In the early days of the Web, all interaction with a business online happened in one place – on their website. Businesses would create content, put it on their site, and followers would come to the site and consume the new content. Measuring success was rather easy at that point. You simply tagged your site and one analytics tool would collect all of your data for analysis. Of course, we know this has all changed.
Now, a business creates content and it gets published and consumed in multiple places. This fundamental shift in how the web experience works brings with it a challenge in measuring success. When content is published and consumed offsite, the data is not collected by your analytics tool. Therefore, looking at visitors and page views of your content no longer gives you the real story of your success or lack thereof.
At this point, the Web analytics industry is still evolving in regard to the challenge of collecting accurate data about what happens on the Web. Piecing together a story requires multiple sources of data, as no one tool covers all of the needed bases. Not only that, but the way that the Web now experiences your content requires different metrics to really understand how successful you are.
I’m going to present to you what I’ll call “metric categories” that will help you to change your paradigm about what success is on the Web and, therefore, help you to better analyze it. These categories will give you a sense of the types of metrics that you should be looking through to identify the critical few that will help you grow your online presence.
1. Production – am I worthy of customers?
If you aren’t consistently creating killer content that is valuable to your target audience, you are not worthy of success. For a blog, metrics like posts per week and words per post are great for monitoring your end of the bargain in your online relationships.
2. Conversation – how are my relationships developing?
Are you interacting with your audience? Are you getting comments on your blog, reviews on your products, replies to your tweets, etc.? Are the comments people leave in-depth? Are you leaving comments and responding to your audience? Metrics like comments per post, replies sent per day and replies received per day can gauge your success in having conversation with your audience.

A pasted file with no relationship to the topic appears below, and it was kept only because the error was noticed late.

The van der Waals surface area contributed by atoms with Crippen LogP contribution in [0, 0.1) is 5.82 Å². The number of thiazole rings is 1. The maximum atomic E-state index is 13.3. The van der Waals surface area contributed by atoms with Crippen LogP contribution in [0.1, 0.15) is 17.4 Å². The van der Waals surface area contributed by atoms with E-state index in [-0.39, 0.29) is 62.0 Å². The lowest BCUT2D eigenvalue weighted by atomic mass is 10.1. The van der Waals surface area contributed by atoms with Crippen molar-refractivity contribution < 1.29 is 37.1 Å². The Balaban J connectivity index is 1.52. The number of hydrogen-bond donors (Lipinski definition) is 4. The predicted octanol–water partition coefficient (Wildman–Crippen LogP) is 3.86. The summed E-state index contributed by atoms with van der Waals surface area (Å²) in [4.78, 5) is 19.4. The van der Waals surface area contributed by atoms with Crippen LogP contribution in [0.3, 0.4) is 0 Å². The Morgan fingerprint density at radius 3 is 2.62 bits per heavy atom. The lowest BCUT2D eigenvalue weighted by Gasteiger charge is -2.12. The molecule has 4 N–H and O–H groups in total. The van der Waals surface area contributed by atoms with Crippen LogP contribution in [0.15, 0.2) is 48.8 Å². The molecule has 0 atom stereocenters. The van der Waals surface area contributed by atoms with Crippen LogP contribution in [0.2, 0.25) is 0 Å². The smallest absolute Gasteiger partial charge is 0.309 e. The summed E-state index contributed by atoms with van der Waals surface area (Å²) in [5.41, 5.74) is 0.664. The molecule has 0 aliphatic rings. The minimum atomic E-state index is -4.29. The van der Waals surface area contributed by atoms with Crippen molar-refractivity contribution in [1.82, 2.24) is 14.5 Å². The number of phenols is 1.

3. Attraction – what content is most successful at gaining attention?
Instead of just blindly pushing content out into the plethora of spaces that now exist, how about analyzing what your audience likes and doesn’t like based on what they decide to consume and how much they interact with it. Metrics like CTR of link tweets or % of users that complete a video can show you how you’re doing at delivering your content to your audience in a way that interests them.
4. Attention – is my content creating loyal followers?
Beyond just attracting an audience, you want to keep their attention. Is the content you’re producing valuable enough to keep them coming back for more? Metrics like subscribers (Email or RSS), followers, likes, visits per visitor, visitor loyalty and visitor recency are great for measuring if people are becoming your fans.
5. Amplification – what content spreads the most?
One of the true powers of the Web is, of course, is how easy it is for your fans to become evangelists and create more fans for you. Free marketing is golden! Therefore, you want to measure and analyze how well your content is spread by your audience. Metrics like retweets per thousand followers, links to your site, and blog authority can tell you how well your influence is spreading and leading to more fans.
6. Conversion – what content and sources lead to the outcomes I desire?
Of course, we can’t forget outcomes. How good is the sweat equity you’re pouring into all these online relationships at leading customers into your sales funnel and/or closing sales (whatever is appropriate). Metrics like Conversion Rate and AdSense clicks (for blogs) can help you measure the activity, sources and content that is getting the job done in this area.
There they are…6 categories of metrics for a Web 2.0 world. Remember, while all of these are great, you don’t need all of them all the time. What you need to do is combine these broad areas with the information from one of my previous posts about focusing on a few metrics that are really important for the health of your business right now. Then, you’ll be well on your way to using your time wisely on what will provide impact for your business.